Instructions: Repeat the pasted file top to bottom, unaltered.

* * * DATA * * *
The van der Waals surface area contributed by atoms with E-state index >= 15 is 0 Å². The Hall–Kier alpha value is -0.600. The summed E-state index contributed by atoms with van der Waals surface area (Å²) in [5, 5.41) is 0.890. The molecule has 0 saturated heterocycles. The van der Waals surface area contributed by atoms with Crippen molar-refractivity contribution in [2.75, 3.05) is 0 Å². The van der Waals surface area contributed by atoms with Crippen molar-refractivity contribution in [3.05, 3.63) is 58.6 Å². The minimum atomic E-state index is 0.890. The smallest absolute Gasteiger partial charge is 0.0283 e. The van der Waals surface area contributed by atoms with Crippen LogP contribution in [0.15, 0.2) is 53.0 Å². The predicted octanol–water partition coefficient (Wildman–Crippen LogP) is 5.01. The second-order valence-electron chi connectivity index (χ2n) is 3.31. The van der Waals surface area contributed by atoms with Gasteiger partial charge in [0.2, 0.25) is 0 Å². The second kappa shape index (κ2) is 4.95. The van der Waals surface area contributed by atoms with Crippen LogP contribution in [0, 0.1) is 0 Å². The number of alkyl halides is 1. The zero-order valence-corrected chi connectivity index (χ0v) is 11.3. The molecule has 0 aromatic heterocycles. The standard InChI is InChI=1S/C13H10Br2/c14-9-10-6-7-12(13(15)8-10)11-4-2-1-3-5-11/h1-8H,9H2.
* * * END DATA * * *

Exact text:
The van der Waals surface area contributed by atoms with E-state index >= 15 is 0 Å². The Hall–Kier alpha value is -0.600. The summed E-state index contributed by atoms with van der Waals surface area (Å²) in [5, 5.41) is 0.890. The molecule has 0 saturated heterocycles. The van der Waals surface area contributed by atoms with Crippen molar-refractivity contribution in [2.75, 3.05) is 0 Å². The van der Waals surface area contributed by atoms with Crippen molar-refractivity contribution in [3.05, 3.63) is 58.6 Å². The minimum atomic E-state index is 0.890. The smallest absolute Gasteiger partial charge is 0.0283 e. The van der Waals surface area contributed by atoms with Crippen LogP contribution in [0.15, 0.2) is 53.0 Å². The predicted octanol–water partition coefficient (Wildman–Crippen LogP) is 5.01. The second-order valence-electron chi connectivity index (χ2n) is 3.31. The van der Waals surface area contributed by atoms with Gasteiger partial charge in [0.2, 0.25) is 0 Å². The second kappa shape index (κ2) is 4.95. The van der Waals surface area contributed by atoms with Crippen LogP contribution in [0, 0.1) is 0 Å². The number of alkyl halides is 1. The zero-order valence-corrected chi connectivity index (χ0v) is 11.3. The molecule has 0 aromatic heterocycles. The standard InChI is InChI=1S/C13H10Br2/c14-9-10-6-7-12(13(15)8-10)11-4-2-1-3-5-11/h1-8H,9H2.